Saturday, 7 February 2015

On 7.2.15 by KieronMoore in ,    1 comment



Brief: Write a scene built around the line “You need to get out”

DR JONES: Mister… Smith?

SMITH: John.

DR JONES: Great. It’s a break-up you want erasing, John?

SMITH: Yeah. It’s difficult to move on, you know. Can’t get her out of my head.

DR JONES: That’s where I come in. Now, you’ve read the terms and conditions?

SMITH: Oh, yes.

(DR JONES STARTS CONNECTING CABLES TO SMITH’S HEAD AND HIS OWN)

DR JONES: And you’re aware of all the risks inherent in the operation?

SMITH: Yeah, yeah.

DR JONES: And you’ve never…

SMITH: Look, Doc, I’ve read all your stuff, alright? I’ve paid a lot of cash for this, can we just get it over with?

DR JONES: Alright. Now, it might feel a little weird at first, but I assure you, I’ll be in and out of your head as quickly as possible.

SMITH: You’d better be.

DR JONES: OK. Going in. Easy now.

SMITH: Ow!

DR JONES: A little shock’s normal. OK, a lot of memories here, I’m focusing on… here she is. Emma, is it? Auburn hair, tall…

SMITH: Yep.

DR JONES: Blue eyes?

SMITH: Yeah… wait, no! Emma’s eyes were brown.

DR JONES: Are you sure?

SMITH: Yes. I think. I’m not sure… but that’s what’s meant to happen, right? I’m forgetting.

DR JONES: I haven’t started wiping yet.

SMITH: Doc, I don’t like this. I thought you were a professional!

DR JONES: Erica… Erica?

SMITH: No, Emma!

DR JONES: A lot of neural activity around the name Erica… John, be honest with me, have you ever had a memory cleanse before?

SMITH: No. At least, I don’t think so. I wouldn’t remember, would I?

DR JONES: Well, your record was clean. But there’s clearly been someone in here, and they’ve not left it in good condition. 

SMITH: What are you saying, Doc… oh! Where did that memory come from? What the fuck did you do?

DR JONES: Goddamnit, why would you go to one of those backstreet quacks?

SMITH: I don’t know, Doc, it’s fuzzy, I… this is starting to hurt!

DR JONES: I’m going to have to abort.

SMITH: Get out of my mind, doc! Get the fuck out!

DR JONES: I’m trying, but I can only concentrate if you calm your…

SMITH: You need to – 

SMITH AND DR JONES: – get out!

SMITH AND DR JONES: Uh oh.

SMITH AND DR JONES: This isn’t good.

Thursday, 5 February 2015

On 5.2.15 by KieronMoore in ,    No comments

I'm taking part in the February Dialogue-Writing Challenge over on the 'Go Into The Story' blog. Here's my entry for Day Two (I missed Day One, and will undoubtedly miss many more), for which I've resurrected the Union officers...

Brief: Multiple characters in an argument where no one actually gets to finish a sentence.

INT. CONFERENCE ROOM – NIGHT

CHLOE, HANNAH, NEIL, MARK, and ED sit around the conference table. Late afternoon, the end-of-day team meeting. Ed’s mucking about on Tinder.

CHLOE: Right. Last on the agenda, Hannah has suggested that we…

ED: Fuck’s sake, weren’t we meant to finish twenty…

CHLOE: Yes, but this last piece will be quick. Hannah has suggested that we…

HANNAH: A new kettle!  We’ve not been able to make good tea for…

CHLOE: Yes, Hannah, if you’d let me finish, the office is desperately in need of…

HANNAH: Without my regular Earl Grey, I really can’t…

CHLOE: Get any work done, I’d noticed. Now, simple vote. Hands up, everyone who…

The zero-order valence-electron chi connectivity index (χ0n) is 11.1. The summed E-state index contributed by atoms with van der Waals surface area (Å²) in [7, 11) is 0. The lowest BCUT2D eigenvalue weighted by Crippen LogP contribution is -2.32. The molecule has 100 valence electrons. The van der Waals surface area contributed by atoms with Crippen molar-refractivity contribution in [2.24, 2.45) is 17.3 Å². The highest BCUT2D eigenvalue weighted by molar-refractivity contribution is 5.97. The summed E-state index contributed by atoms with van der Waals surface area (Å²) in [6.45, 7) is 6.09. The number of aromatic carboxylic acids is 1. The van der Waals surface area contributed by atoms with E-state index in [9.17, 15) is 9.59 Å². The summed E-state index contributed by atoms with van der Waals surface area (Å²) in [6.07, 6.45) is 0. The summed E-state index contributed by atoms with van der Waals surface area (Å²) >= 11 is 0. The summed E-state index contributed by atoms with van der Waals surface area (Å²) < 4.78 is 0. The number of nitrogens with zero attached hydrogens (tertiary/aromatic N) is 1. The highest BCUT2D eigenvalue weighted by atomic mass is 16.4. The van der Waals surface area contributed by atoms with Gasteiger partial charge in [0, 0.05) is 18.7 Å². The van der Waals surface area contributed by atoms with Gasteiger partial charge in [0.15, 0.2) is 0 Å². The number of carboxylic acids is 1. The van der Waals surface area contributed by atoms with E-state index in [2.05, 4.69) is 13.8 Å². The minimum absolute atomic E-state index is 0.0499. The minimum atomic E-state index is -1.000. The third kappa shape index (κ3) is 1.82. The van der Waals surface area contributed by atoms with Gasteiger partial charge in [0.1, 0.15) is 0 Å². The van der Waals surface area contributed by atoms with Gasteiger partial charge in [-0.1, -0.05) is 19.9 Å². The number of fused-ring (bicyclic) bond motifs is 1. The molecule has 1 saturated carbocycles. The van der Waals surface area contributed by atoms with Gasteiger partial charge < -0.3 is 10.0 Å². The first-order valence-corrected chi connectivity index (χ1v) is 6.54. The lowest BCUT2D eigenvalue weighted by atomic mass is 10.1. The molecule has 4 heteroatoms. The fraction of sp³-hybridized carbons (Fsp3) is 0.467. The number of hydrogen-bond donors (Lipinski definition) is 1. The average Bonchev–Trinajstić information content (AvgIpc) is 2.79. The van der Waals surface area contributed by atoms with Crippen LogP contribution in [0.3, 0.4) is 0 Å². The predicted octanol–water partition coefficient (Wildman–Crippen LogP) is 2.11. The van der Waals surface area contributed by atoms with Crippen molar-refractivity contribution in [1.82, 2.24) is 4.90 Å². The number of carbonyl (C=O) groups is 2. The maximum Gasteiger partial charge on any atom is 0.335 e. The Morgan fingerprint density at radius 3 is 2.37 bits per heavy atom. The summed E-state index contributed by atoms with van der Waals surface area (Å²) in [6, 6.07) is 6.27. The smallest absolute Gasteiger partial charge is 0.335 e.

MARK: Wait a second. Have you filled in the campus estates new electronic appliance request…

CHLOE: No, we’ll do that later. Everyone who…

MARK: I’m sorry, Chloe, but if you read section sixteen point one point delta on the campus estates new electronic appliance request form, you’d find that there’s…

ED: Oh, for fuck’s sake, Nick Clegg, this is more boring than my grandmother’s funeral, let’s skip the bullshit and…

MARK: You’ll find, Edward, that there’s very good reason for the paperwork that needs to be filled in before purchase of a…

CHLOE: Mark, it’s a kettle, can’t we just go ahead and…

MARK: Well, no, and I’ll tell you why…

CHLOE: Never mind. No kettle. Sorry, Hannah, you’re just going to have to use the vending machine like the rest of…

HANNAH: No way! The stuff from there tastes like…

NEIL: Actually, the vending machine’s broken too, isn’t…

CHLOE: Well, thanks for ruining that solution, dickhead. Who the fuck broke…

ED: Funny story. Late night, I was bored, I had a beer open, a duck wandered by, I decided to…

CHLOE: Don’t want to know. Has anyone got any bright…

NEIL: I could fix the old kettle. I’m a dab hand with a…

CHLOE: Neil, remember when you tried to fix the printer, and you…

NEIL: Alright, alright, no need to remind me. I still have the scars on my…

MARK: Now, I don’t think we can allow you to attempt repairs of kitchen equipment, Neil, until we get you put through the correct training for…

HANNAH: Does anyone know if C-bar serves Earl…

CHLOE: Oh, for… Right, everyone shut up! Alternative solution. How about we use the old water boiler we keep…

MARK: What old boiler?

CHLOE: You know, tall, rusty thing. Under the sink, next to the…

MARK: Oh. I thought that was thrown away in 1998 after what they found living in…

ED: How the fuck does he know this stuff? He’s an oracle of useless…

MARK: I’m sorry, but if that boiler is still in the building, then it’s causing a severe hazard and we’ll have to…

HANNAH: I always thought the sink smelled of…

MARK: We’ll have to evacuate the offices with immediate…

CHLOE: Again? Can’t we…

MARK: I’ll fetch the forms. Ooh, I’ve never had the chance to fill in a…

CHLOE: No one had anything to do tonight, did they?